Berna Eli “Barney” Oldfield (June 3, 1878 – October 4, 1946) was an automobile racer and pioneer. He was born on a farm on the outskirts of Wauseon, Ohio. He was the first man to drive a car at 60 miles per hour (96 km/h) on an oval. His accomplishments led to the expression “Who do you think you are? Barney Oldfield?”

Bicycle racer

Oldfield began as a bicycle racer in 1894, winning silver medals and a gold watch.  At age 16, in 1894, he entered his first bicycle race and soon officials from Dauntless bicycle factory asked him to ride for the Ohio state championship. Although Oldfield came in second in the race, it was a turning point in his life and he was hired as a parts sales representative for Stearns where he met his future wife, Beatrice Lovetta Oatis who he married in 1896.

By 1896, he was being paid handsomely by the Stearns bicycle factory in Syracuse, New York to race on its amateur team.

Auto racer

Oldfield was lent a gasoline-powered bicycle to race at Salt Lake City, which led to a meeting with Henry Ford. Ford had readied two automobiles for racing, and he asked Oldfield if he would like to test one at Ford’s Grosse Pointe track. Oldfield agreed and traveled to Michigan for the trial, but neither car would start. In spite of the fact that Oldfield had still never driven an automobile, he and fellow racing cyclist Tom Cooper purchased both test vehicles when Ford offered to sell them for $800. One of those first vehicles was the famous “No. 999” which debuted in October, 1902 at the Manufacturer’s Challenge Cup. The car can be found today at the Henry Ford Museum in Greenfield Village.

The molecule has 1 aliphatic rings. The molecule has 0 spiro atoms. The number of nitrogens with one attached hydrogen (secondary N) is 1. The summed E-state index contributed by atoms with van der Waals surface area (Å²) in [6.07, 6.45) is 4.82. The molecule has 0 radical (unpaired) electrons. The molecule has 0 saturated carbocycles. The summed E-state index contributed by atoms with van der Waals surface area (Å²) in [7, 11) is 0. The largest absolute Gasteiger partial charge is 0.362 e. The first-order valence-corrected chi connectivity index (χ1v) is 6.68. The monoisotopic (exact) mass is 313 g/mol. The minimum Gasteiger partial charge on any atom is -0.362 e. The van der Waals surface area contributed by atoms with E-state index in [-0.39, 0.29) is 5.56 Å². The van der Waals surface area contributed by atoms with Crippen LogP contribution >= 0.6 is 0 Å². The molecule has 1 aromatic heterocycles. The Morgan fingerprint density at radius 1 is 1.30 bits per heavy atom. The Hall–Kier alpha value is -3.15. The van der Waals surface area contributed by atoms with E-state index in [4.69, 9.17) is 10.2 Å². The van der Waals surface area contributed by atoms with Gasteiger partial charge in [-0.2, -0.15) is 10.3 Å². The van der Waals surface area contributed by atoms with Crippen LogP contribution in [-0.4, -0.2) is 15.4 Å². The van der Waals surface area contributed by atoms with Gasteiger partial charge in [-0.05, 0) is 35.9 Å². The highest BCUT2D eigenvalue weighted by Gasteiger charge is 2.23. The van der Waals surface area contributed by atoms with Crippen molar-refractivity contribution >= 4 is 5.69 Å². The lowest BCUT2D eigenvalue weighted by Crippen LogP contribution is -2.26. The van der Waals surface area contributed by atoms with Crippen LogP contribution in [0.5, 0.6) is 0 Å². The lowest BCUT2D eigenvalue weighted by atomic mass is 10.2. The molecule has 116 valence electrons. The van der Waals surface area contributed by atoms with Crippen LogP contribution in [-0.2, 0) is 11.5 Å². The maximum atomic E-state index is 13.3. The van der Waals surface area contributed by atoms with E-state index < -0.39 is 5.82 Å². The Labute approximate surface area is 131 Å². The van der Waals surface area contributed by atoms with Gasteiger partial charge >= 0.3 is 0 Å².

Oldfield agreed to drive against the current champion Alexander Winton. Oldfield was rumored to have learned how to operate the controls of that car the morning of the event.[4] Oldfield won by a half mile in the five mile (8 km) race. He slid through the corners like a motorcycle racer did instead of braking. It was a great victory for Ford and led both Barney Oldfield and Ford to become household names.

John Wilkinson, who designed an air-cooled engine for Franklin Automobile Company and was their chief engineer, raced against Barney Oldfield in 1902, winning the state 5 miles (8.0 km) championship in the record time of 6:54:6 in a Franklin.

On June 20, 1903, at the Indiana State Fairgrounds in Indiana, Oldfield became the first driver to run a mile track in one minute flat or 60 miles per hour (97 km/h).  Two months later, he drove a mile in 55.8 seconds at the Empire City Race Track in Yonkers, New York.  Winton hired Oldfield and agreed to supply free cars in addition to his salary. Oldfield, with his agent Will Pickens, crisscrossed the United States in a series of timed runs and match races, where he earned a reputation as a showman. One year he competed at twenty tracks in 18 weeks while driving for Peerless, and won sixteen straight match races. He frequently raced in three event matches; in one, he won the first part by a nose, lost the second, before he won the third.

Oldfield made a fine showing at the opening of the Indianapolis Speedway (August 19–21, 1909), in a Mercedes.

He bought a Benz, and raised his speed in 1910 to 70.159 mph (112.910 km/h) in his “Blitzen Benz”. Later that year he drove to 131.25 mph (211.23 km/h). He used the car to break the existing mile, two mile (3 km), and kilometer records at the Daytona Beach Road Course at Ormond, Florida. He was able to charge $4000 for each appearance after that.